Settareh (which means Star) and Roya (Fantasy)-both very common Iranian names- are from Tehran and here for a vacation. They have had to do a ‘temporary marriage’ contract with their boyfriends just so they can travel and holiday together legally as sex outside marriage is not only a crime in Iran but punishable by up to 99 lashes. Temporary marriage, sigheh, anything from one hour to 99 years, allows men to have as many sexual partners as they want and up to four temporary wives – all sanctioned by sharia law. A man and a woman can by undergoing a verbal or written private contract in front of a Muslim cleric marry for a fixed period of time for an agreed fee which the man pays the woman. The man can end the sigheh almost at any time, but there is no divorce right for women in temporary marriages.

The restriction for women also includes that fact that after each sighe, she must wait two menstrual periods before marrying again. And because for every temporary marriage the man has to pay a pre-determined sum to his short-term wife (more if she is a virgin), it is basically legalised prostitution and an acceptable form of adultery in Iran. Many travelling businessmen take advantage of this law to take in a 2-3 hour wife for sexual pleasure and there are even designated ‘houses’ where men can go and choose from a menu the price/ duration of a temporary wife-a virgin will demand a higher price. In effect these are prostitution houses under the guise of temporary marriage. Girls and boys who want to date and have sex, use this law as loophole to go on holiday together, stay in hotel rooms together and have sex legally. A certificate to say that they are in a temporary marriage is the best way of staying hassle free by the religious police. Mixed genders who are in each other’s company and aren’t related or married are routinely stopped by the morality police and interrogated, sometimes flogged and imprisoned for having relations outside of marriage. Widows and divorcees and women who are struggling financially also take advantage of this Islamic law to engage in a sigheh, for financial gain; apartments, cash and gifts in exchange for temporary marriage with any man with sufficient financial means.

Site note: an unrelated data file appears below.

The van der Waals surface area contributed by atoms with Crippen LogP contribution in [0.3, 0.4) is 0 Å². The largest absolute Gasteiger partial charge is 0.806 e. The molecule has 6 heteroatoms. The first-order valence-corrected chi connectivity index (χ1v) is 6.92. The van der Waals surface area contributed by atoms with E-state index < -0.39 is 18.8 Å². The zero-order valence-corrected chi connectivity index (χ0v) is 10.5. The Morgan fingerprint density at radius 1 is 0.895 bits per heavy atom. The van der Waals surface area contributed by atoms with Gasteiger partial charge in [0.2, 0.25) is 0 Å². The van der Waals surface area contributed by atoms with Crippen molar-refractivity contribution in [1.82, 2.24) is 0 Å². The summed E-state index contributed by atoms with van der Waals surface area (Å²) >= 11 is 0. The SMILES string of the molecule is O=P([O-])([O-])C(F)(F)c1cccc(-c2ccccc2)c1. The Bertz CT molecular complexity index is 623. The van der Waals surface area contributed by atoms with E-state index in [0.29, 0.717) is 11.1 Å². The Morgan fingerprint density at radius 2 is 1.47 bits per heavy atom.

With Settareh and Roya and their temporary husbands Peyman and Reza, I hear about crystal-meth-fuelled sex parties in Iran. Opium is seen as an old man’s drug and associated with the working classes, so cocaine and meth are the rich kids’ high. In beauty salons uptown, crystal meth is even sold as a weight loss supplement because they don’t think that it could be addictive like opium or heroin. They just think it’s chic.

There is designer brand alcohol and cocaine and ecstasy for the rich uptown kids of Tehran doing it in mansions with butlers and for the downtown poor kids, derelict hovels with opium and aragh sagi, cheap moonshine vodka made from raisins-aragh means sweat and sag means dog-the harshness of the homemade brew giving it the name ‘dog sweat’. Everyone drinks alcohol in Iran even though the punishment is flogging and imprisonment unless you can bribe the basij or morality police who’ll come to your door. No mixed gender party is complete without a stack of bribery cash at the ready to keep the morality police from prosecuting everyone there.

Since the revolution there has been various policing groups cruising the streets of Iran. The Revolutionary Guards in their Jeeps are prevalent on the streets on Iran, as are the morality police, stopping cars or people who display any hint of counter revolutionary activity, including showing strands of hair, wearing makeup, playing western music in cars or being in the presence of a different gender not related to-proof in the form of a document is required. There is also 3 million Basij, a volunteer paramilitary group operating under the command of the revolutionary guards and the supreme leader Ayatollah Khamenei who cruise the streets of Iran in cars and stalk the pavement looking for any ‘un-Islamic’ dress code and behaviour, arresting, hassling and imprisoning anyone displaying anti-Islamic activity.